“I forgot who told me about Jennifer. I think it was Basil [Iwanyk] who told me about Jennifer. "So what do you think about Jennifer Hudson for the role?" I gave myself a pause, and was like uhhhh, and then I envisioned her with a shotgun, and I said, "This is going to be great." That’s exactly what I'm looking for. We could talk about Milla [Jovovich], Sam [Worthington], Common – they’ve all been relatively in the space. 

“Jennifer was perfect casting because in a movie like this, I wanted those who see this film and recognize Jennifer to feel like that's her own people. I want people to say, "That's my auntie protecting her daughter," "That's my cousin around the way, protecting her house." That's the kind of feeling I wanted from the film. We went after Jennifer to see if she would be interested. I didn't think she would, but I met her, and she was very sweet, very driven, and really wanted to do it, to my surprise. I was like, "Oh sweet!! This is great. This is crazy." And we got Milla early on because she's the golden standard for the genre. I wanted her to do something a lot different. I hope people see her doing something incredibly different in this film.

“Believe it or not, it's less of an action and more of a drama, especially between Jennifer and Milla. I just wanted to place the camera in front of Milla and let her rip like, "Milla, just do your thing." It's refreshing to see her be not like an action star, but to be a person that is trying to figure out how to get oxygen and bring that back home to the people that she loves. Every time I call "Cut," there's already chills. Remember, it's hot out there. We shot it during the summer, and I was getting chills watching Milla.”

That's saying something.

Milla Jovovich as Tess in the Sci-Fi Thriller film, BREATHE, a Capstone Global / Warner Brothers release. Photo courtesy of Breathe Productions Inc.

“I know. But I do want to talk about Quvenzhané though. Quvenzhané has been a dream come true to work with because... When I went into film school in 2011 – I'm aging myself now – and the movie that came out that everyone was hyping about was Beasts of the Southern Wild.

“Everybody loved Quvenzhané in that movie, and I said to myself, "I want to work with her one day." By the grace of God and the universe and the powers that be, I finally got my dream. She was the devil to work with! No, I'm joking. She was great. She was so great. I hope this movie really propels her career, that all her fans and people continue to see how much of a star she is.” 

How do you think you and the actors would fare in a post-apocalyptic world?

“I think we'll be all right. (Laughs) I think my ass would be dead. Milla already has it down pat. I'd already be dead.”

I think I'd be dead right off the bat.

“But the thing is, that's the whole point of the movie is to warn your audience. If we don't do something now, that's what you're going to see in the next few years. That's why the movie takes place not too long in the future, because an event like that can happen. The funny thing about apocalyptic film that's not zombies or whatnot, [the apocalypse could have been caused by anything. It could be] an environmental disaster, or a nuclear disaster, or just something miraculous just happened. I know what happened, but I'm not going to tell the audience what happened, because I want everybody to feel responsible for what the world can be if we do not take care of it. If we don't take care of it, we are the ones who are on the brink of extinction. The Earth has already survived five different apocalypses. The Earth is going to be fine. It is we who are living on it that are not.”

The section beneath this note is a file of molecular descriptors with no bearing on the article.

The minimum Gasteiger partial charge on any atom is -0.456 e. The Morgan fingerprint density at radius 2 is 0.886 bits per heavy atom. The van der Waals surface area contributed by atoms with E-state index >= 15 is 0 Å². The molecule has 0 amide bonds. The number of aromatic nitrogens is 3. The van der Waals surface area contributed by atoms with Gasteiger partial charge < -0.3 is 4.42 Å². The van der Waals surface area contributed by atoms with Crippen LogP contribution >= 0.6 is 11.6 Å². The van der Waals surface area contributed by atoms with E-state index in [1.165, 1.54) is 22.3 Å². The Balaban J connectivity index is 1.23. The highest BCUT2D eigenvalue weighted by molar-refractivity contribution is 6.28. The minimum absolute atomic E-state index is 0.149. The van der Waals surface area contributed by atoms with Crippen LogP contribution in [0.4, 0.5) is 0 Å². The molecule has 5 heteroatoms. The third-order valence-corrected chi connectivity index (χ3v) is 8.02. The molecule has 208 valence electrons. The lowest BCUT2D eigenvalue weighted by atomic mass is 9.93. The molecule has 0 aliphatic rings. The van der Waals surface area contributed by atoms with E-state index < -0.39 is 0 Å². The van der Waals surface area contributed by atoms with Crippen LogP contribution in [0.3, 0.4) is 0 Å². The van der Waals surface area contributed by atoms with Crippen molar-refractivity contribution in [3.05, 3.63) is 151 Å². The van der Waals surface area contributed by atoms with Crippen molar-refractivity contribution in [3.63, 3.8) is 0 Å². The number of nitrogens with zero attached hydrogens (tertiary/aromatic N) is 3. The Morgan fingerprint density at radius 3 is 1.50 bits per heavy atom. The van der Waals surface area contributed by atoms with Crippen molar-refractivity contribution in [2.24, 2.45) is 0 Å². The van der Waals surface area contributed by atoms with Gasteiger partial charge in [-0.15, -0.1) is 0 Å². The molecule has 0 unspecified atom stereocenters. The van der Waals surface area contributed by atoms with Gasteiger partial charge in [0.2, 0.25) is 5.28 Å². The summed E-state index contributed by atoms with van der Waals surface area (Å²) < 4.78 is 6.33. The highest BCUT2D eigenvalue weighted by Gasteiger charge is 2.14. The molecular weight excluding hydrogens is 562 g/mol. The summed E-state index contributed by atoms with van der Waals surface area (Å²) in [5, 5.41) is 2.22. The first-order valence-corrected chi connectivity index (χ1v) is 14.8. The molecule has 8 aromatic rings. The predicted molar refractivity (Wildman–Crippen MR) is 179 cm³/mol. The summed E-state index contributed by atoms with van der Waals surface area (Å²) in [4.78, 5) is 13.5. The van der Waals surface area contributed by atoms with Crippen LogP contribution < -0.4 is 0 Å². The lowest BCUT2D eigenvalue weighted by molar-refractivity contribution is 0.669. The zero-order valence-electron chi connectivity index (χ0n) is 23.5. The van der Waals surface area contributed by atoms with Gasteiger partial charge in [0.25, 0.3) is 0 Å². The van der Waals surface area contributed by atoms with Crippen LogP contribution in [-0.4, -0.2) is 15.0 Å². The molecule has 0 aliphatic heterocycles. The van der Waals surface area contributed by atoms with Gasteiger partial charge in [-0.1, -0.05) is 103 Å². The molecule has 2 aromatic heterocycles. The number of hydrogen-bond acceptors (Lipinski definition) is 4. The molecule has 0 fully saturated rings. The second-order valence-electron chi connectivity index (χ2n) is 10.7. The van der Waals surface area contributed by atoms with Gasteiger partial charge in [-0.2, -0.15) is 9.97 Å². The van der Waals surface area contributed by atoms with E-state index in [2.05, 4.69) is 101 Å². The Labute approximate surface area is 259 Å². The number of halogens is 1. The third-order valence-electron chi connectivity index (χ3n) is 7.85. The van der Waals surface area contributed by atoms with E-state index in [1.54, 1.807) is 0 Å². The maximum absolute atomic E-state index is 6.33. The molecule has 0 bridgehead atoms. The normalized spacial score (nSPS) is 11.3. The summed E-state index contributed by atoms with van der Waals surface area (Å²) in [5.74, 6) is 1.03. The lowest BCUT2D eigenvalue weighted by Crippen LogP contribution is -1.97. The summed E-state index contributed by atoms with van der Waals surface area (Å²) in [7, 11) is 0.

Quvenzhané Wallis as Zora in the Sci-Fi Thriller film, BREATHE, a Capstone Global / Warner Brothers release. Photo courtesy of Breathe Productions Inc.What is one story from the set that best sums up the experience of working on this film? 

“That's when I called, "That's a wrap!" I'm happy that it’s over. No, I'm joking. There's a couple of experiences. I would say, day one, we were shooting a flashback, and it was Common and Jennifer, and we had two toddlers helping with the flashback for their daughter in the park. I wanted to make sure that on the screen Jennifer and Common really felt like a couple. I do a couple of takes, and it doesn't feel right; they feel a little distant. I wanted Jennifer and Common to kiss each other. It's like a peck, nothing crazy, you know? You just can't tell them during take or right before a take, "Can you kiss each other?" You can't do that. You pull the actress aside, and ask them if they're comfortable doing it. If they're not, it's cool. If they are, perfect.

“I asked, "Jennifer, just to help the scene a little bit to make you guys feel more like a couple, do you mind if you and Common kiss each other?" She said, "Yeah. [She’d do it.]" I was like, "All right. Okay, cool." I didn’t tell Common. When I call action, it was (makes kissing sounds), so that was fun. It caught Common off guard. He was like, "What's going on?"

Quvenzhané Wallis as Zora in the Sci-Fi Thriller film, BREATHE, a Capstone Global / Warner Brothers release. Photo courtesy of Breathe Productions Inc.

“And another scene, another day that really helped, really anchored the movie for us is when there was an emotional scene. Quvenzhané really needs to be very emotionally invested. I mean, water works, right? I'm tearing my head apart. How am I going to guide her to do it? How I'm going to guide her to get there while being sensitive and whatnot. By the grace of God, her boyfriend decided to break up with her that day. We used that unfortunate time for her to help anchor that scene. I have to use everything in my toolbox, hook by crook, to get good performances.”

Starring Jennifer Hudson, Quvenzhané Wallis, Common, Milla Jovovich, and Sam Worthington, Breathe will be in theaters and on digital, Friday, April 26, 2024. You could check out the trailer, but it's a little spoilery.

Readers Talkback
comments powered by Disqus